"'Strategic intent" lets companies make big, bold bets, regardless of resources.'"
The author, Vijay Govindarajan, went from professor of accounting to a new role as researcher on strategy and innovation, based on an article "Strategic Intent" by Gary Hamel and C.K. Prahalad's circa 1989.
Strategic intent takes the long view - to operate from the future backward, disregarding the resource scarcity of the present.
His point is huge for innovation to succeed:
- Strategic intent takes the long view - to operate from the future backward, disregarding the resource scarcity of the present.
There are two views on strategy. The conventional view is that the firm should assess its resources and match resources with opportunities.
- If Canon had followed that advice in the early 1970s, it would have never taken on Xerox.
Hamel and Prahalad have an entirely different point of view. According to them, the firm should expand its resource base to meet its ambition.
...[a] firm should expand its resource base to meet its ambition
...In accounting, we always argued that "realistic" goals are the best, since they are achievable and as such are better motivators. I've even contributed to this literature on goal setting.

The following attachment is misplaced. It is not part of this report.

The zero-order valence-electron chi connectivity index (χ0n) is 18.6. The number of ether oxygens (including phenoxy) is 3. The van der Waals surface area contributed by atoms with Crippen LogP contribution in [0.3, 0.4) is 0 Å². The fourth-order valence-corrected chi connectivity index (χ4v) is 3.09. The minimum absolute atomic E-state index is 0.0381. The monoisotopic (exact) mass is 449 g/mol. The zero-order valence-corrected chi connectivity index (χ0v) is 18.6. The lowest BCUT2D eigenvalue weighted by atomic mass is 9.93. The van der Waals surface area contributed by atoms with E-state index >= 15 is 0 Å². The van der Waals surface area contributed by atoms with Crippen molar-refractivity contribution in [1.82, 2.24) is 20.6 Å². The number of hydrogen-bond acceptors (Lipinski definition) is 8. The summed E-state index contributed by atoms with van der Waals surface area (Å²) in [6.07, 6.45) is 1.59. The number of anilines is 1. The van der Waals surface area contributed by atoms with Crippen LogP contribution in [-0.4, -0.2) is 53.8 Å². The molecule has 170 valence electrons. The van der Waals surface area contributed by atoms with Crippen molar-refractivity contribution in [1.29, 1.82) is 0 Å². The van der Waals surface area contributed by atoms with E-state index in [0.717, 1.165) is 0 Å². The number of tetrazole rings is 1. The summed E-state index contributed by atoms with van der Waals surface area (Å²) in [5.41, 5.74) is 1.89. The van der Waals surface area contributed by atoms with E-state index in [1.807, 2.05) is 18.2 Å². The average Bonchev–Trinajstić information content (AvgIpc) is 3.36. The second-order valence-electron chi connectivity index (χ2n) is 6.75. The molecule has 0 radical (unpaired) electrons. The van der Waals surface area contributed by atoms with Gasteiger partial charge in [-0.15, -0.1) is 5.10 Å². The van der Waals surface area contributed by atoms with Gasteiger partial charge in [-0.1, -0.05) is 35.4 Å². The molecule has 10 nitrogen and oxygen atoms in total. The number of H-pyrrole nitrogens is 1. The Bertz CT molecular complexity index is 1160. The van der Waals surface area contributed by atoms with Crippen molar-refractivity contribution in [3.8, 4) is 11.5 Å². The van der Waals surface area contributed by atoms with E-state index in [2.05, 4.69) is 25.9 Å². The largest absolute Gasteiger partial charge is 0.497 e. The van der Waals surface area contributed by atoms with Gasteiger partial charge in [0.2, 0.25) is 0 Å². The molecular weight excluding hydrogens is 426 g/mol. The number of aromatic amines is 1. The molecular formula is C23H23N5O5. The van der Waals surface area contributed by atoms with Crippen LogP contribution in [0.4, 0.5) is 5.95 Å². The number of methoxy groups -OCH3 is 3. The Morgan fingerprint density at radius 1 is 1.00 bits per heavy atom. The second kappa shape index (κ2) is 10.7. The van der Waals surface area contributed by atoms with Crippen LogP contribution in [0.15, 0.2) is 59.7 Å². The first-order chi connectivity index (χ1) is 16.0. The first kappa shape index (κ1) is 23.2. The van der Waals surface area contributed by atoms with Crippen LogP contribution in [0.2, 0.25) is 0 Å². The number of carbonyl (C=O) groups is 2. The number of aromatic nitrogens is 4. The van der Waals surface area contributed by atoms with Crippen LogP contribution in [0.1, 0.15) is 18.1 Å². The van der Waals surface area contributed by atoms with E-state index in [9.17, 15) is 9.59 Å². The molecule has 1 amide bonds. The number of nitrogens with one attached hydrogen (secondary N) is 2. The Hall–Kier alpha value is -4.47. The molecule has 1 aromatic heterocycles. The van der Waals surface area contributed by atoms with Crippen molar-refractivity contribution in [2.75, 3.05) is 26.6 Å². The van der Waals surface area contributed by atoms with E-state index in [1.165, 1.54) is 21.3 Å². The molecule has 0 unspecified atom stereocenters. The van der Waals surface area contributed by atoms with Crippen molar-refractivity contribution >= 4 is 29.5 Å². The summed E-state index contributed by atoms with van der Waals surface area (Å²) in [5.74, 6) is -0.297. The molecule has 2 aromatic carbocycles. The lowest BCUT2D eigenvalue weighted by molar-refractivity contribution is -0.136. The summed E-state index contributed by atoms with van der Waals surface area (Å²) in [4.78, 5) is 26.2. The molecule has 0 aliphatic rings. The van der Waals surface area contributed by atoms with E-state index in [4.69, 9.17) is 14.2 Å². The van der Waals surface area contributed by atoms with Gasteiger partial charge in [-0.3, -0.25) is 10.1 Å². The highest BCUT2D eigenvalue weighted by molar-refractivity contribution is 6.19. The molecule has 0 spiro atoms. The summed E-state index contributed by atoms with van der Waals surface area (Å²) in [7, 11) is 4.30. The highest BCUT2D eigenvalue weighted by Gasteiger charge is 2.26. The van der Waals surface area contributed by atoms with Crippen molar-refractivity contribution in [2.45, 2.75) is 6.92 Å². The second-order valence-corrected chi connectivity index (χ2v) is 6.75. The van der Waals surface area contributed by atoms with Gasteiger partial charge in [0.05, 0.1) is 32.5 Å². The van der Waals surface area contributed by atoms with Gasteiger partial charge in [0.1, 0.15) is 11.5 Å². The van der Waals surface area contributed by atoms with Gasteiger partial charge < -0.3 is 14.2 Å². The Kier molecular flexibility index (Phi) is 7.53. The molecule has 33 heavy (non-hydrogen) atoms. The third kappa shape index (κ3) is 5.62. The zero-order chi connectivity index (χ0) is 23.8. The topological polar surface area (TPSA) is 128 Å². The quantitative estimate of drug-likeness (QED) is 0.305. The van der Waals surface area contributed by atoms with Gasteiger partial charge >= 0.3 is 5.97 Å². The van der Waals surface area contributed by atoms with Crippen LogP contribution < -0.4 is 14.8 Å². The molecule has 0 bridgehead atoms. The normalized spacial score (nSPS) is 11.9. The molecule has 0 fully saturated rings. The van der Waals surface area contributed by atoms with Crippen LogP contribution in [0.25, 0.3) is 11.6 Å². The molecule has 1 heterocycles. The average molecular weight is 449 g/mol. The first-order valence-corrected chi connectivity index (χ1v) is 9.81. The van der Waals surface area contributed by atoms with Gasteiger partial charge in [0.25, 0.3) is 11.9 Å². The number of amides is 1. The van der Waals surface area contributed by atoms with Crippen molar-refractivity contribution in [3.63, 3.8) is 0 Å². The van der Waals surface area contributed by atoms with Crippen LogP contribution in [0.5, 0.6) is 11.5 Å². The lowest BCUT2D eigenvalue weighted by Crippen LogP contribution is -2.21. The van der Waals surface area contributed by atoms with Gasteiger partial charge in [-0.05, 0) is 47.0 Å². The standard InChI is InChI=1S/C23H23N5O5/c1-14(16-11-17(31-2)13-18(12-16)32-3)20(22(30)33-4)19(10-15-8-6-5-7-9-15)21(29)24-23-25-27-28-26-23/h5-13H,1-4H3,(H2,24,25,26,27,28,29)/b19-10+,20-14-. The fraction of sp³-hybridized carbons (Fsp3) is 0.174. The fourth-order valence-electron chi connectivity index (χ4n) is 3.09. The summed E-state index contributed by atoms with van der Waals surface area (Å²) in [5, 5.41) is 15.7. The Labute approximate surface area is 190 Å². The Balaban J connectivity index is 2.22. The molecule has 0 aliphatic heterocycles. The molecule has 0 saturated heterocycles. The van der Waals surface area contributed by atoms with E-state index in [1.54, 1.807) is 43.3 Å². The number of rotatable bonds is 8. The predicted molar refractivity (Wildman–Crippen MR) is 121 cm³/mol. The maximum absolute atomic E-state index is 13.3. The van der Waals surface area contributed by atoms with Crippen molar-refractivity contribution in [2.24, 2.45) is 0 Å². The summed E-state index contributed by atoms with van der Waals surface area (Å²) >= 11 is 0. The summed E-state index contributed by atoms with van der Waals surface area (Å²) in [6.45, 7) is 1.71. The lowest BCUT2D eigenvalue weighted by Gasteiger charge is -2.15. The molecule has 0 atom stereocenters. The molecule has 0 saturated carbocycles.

But according to Prahalad and Hamel, firms should set unrealistic goals, not realistic goals.
...the more I reflected on the article, the more it made sense. Realistic goals promote incremental moves; only unrealistic goals provoke breakthrough thinking.
JFK's audacious goal in the early 1960s when the U.S. fell behind the Soviet Union in the technology race: "this nation should commit itself to achieving the goal, before this decade is out, of landing a man on the Moon and returning him safely to the Earth."
- JFK's intent produced many breakthrough technologies.
In a similar way, "Strategic Intent" inspired me to think about mountains and not molehills as I shaped my research agenda around breakthrough innovation.
Read the full article here:
From Deb, a companion article on Strategic Agility is here. Regarding resources, note:
- Resource Fluidity: the internal capability to reconfigure business systems and redeploy resources rapidly,
- Collective Commitment e.g. Leadership Unity: the ability of the top team to make bold decisions –fast, without being bogged in “win-lose” politics at the top.
Via Society for College and University Planning (SCUP)